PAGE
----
Sunday, 7 August 2016
Review The Spoils
by Jesse Eisenberg
There's something of a Jack-in-a-box quality to Ben (Jesse Eisenberg) the central character - it seems a bit much even to call him an anti-hero - in The Social Network star's sharply sour own comedy, 'The Spoils'.
Every time he appears knocked back, defeated, disoriented by too much pot smoking, his wizened, jeering face and wiry body pops up again to taunt those within his orbit.
Mind you, he can afford it. His apartment, prime real estate in the midst of New York, is gifted him by his wealthy Dad (no Mom in sight) who subsidises Ben's lifestyle, passing as a documentary filmmaker, even after expulsion from film school.
Sharing the apartment, overlooking the Empire State Building, is Nepalese MBA student Kalyan (The Big Bang Theory's Kunal Nayyar), living rent free, already a published author of a book on how to bring economic reform to his country.
When Ben runs into soon-to-be married banker Ted (Alfie Allen, one of two superb British replacements for the original off-Broadway 2015 cast), an elementary school contemporary, the scene is set for a dinner party where Ben can exercise his fulsome repertoire of goading skills.
The meal is prepared by sweet-natured Kalyan who is also eager to gain an interview at Ted's prestigious Wall Street firm with his Indian medical intern girlfriend Reshma (Billions' Annapurna Sriram), whom Ben relishes needling, as one of the guests.
Completing an uncomfortable quintet is Ted's fiancée, teacher Sarah (Katie Brayben, the second excellent British cast member, recently seen in My Mother Said I Never Should) who was also a fellow elementary school pupil.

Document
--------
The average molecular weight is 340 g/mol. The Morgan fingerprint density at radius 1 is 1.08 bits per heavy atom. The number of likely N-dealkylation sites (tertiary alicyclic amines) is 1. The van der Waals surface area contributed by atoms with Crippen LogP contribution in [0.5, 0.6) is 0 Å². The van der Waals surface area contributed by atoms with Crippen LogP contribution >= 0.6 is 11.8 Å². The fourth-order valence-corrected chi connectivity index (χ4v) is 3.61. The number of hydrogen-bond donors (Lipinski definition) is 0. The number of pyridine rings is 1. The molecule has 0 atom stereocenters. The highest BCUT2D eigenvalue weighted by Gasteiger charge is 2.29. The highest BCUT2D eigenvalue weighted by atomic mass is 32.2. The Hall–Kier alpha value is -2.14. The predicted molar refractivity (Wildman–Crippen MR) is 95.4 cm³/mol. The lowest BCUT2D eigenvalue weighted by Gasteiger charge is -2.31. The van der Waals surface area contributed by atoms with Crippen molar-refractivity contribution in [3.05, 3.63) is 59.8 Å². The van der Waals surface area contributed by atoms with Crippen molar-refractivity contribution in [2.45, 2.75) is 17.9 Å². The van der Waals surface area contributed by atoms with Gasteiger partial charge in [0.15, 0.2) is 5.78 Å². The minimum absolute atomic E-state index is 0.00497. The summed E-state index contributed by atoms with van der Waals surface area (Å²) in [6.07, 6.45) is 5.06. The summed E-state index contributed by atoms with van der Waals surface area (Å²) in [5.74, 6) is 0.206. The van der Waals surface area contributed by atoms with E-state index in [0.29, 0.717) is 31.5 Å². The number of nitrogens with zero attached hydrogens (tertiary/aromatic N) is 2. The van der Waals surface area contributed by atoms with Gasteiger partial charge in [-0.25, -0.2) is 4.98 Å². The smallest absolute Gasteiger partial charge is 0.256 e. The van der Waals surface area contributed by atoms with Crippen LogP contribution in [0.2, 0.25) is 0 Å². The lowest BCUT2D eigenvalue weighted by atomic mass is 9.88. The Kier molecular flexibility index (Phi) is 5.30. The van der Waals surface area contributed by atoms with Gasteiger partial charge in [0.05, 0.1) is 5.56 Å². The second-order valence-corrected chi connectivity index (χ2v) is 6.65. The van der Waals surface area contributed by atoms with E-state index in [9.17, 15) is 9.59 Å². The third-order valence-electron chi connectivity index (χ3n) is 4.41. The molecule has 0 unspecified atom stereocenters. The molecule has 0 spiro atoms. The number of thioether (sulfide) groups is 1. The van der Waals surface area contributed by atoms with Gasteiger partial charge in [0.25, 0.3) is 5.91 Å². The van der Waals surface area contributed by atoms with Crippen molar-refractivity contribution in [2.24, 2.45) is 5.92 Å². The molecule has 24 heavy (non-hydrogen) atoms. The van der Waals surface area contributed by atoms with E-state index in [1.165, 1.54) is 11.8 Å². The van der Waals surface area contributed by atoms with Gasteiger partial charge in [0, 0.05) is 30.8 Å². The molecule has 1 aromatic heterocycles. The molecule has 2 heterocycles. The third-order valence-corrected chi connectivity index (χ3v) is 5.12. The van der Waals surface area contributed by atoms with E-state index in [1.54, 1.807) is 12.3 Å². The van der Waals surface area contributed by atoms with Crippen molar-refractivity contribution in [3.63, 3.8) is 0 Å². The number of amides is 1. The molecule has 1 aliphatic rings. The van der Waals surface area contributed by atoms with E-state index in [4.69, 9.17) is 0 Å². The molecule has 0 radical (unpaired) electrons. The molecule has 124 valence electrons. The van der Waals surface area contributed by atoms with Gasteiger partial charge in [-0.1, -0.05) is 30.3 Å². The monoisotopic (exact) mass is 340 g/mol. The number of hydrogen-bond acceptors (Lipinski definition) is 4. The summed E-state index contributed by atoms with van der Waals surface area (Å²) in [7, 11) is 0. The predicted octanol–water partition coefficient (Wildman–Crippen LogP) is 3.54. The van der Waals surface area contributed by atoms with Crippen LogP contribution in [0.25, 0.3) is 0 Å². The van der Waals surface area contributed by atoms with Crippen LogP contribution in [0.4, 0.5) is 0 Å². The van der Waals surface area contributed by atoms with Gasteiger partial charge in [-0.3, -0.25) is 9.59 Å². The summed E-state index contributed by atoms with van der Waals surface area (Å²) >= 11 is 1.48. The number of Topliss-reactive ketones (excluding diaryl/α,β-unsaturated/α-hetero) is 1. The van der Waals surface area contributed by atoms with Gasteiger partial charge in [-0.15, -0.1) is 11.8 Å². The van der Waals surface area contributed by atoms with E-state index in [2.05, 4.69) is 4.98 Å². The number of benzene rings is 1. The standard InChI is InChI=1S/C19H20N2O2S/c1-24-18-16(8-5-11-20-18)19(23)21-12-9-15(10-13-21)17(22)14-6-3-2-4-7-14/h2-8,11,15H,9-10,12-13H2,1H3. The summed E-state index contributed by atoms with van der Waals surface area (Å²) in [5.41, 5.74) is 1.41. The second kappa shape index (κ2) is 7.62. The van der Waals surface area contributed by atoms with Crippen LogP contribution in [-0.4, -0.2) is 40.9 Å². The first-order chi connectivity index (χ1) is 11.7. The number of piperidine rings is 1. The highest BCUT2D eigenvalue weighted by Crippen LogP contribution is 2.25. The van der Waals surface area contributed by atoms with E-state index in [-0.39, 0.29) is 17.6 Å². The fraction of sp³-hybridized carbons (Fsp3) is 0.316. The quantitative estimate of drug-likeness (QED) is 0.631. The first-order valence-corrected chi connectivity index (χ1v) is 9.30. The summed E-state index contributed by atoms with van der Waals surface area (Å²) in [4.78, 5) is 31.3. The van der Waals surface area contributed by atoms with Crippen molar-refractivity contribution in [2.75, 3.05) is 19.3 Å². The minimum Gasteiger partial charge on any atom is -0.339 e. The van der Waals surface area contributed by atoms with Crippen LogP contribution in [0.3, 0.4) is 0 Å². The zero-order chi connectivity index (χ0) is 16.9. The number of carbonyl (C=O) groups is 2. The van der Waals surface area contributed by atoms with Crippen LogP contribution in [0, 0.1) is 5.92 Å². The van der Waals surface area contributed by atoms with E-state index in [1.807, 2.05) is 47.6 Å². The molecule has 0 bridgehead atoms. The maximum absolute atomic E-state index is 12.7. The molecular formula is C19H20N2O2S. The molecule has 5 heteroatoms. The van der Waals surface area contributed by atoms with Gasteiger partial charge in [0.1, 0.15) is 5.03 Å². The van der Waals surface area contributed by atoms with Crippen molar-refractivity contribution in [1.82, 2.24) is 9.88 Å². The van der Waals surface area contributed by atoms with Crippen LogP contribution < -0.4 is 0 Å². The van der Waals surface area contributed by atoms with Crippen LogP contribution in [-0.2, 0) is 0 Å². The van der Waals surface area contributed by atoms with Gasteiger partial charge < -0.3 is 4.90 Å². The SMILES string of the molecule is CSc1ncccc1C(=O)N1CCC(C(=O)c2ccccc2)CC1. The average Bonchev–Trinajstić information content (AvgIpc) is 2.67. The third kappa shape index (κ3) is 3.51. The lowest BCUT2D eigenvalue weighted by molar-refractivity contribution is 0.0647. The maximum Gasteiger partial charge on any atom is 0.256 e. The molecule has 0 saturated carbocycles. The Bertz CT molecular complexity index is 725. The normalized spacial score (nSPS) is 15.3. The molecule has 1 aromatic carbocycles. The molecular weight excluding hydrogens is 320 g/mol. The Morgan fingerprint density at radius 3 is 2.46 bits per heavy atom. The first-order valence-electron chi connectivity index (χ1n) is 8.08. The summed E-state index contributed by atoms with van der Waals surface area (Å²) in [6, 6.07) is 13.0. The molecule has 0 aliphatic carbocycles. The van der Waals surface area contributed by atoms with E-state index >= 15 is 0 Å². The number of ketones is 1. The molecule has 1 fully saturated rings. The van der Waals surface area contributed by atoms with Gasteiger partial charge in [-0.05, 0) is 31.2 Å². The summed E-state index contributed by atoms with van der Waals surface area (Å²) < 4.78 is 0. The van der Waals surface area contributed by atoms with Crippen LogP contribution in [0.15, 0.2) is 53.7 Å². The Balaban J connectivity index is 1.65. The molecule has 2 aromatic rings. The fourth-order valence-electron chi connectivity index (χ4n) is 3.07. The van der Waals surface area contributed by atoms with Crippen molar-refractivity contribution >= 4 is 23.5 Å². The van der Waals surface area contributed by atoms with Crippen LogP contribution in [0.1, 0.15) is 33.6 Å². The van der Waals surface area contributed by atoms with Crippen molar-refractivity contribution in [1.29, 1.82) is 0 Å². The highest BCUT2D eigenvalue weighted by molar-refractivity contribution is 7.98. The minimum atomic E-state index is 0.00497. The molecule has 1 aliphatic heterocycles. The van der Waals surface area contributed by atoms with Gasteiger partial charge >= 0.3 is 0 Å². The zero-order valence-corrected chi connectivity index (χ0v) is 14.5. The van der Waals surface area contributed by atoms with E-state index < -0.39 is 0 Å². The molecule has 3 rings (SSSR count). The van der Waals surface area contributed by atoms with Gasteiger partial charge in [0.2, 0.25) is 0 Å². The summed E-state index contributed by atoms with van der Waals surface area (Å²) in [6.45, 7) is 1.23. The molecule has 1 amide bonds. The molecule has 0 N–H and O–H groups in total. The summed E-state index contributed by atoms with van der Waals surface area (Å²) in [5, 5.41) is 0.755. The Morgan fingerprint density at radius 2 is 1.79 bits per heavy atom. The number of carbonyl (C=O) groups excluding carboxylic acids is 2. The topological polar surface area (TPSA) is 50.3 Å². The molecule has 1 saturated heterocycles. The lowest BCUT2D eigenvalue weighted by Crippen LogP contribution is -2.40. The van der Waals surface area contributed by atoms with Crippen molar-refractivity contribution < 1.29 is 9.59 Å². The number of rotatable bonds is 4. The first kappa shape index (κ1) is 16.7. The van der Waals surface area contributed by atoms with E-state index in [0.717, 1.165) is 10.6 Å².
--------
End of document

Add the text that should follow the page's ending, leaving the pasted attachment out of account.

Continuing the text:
Ben focuses in on Sarah, aiming to break up her relationship with the seemingly amiable Ted while revealing to her a childhood obsession with her of a particularly grotesque scatalogical nature.
It's all terrifically well-acted with memorable characters in an affluent but precarious and savage world.
But in its sitcom-gone-sour mode, while the slick direction by Scott Elliott and performances are inherently theatrical, with the plot hanging on minutiae, this feels like a movie.
What to make of the subject matter?
Watch out for Ben's unexpected anecdotal flash of academic intelligence telling a joke based in US history. Alongside the title 'The Spoils' with its ancient Greek ring of winner-takes-all transmuted into 'To The Victor The Spoils' during a famously corrupt moment in American politics, this may all give a clue.
There is also just a touch of novelist Philip Roth's character of Merry Levov, the dysfunctional fat rich privileged daughter turned anorexic terrorist (soon to be on screen in a movie version) in Ben.
And there's a double edge to the finale. Some may feel it a sentimental cop out but others may see a disturbing channelling of Ben's perverse energies by the banker and educator couple pitching him a cover (up) story as they put him back in his box.
For surely Ted's affable exterior is able to survive in the cut throat Wall Street environment of which we're given a glimpse through Kalyan's account of his interview when he finally wises up to reality outside academic exchange?
'The Spoils' is slick and powerful but can feel somehow incomplete as a stage production, so an amber/green light from TLT and her motorised theatregoing comrade-in-arms. But judge for yourself before the August 13 end of the run.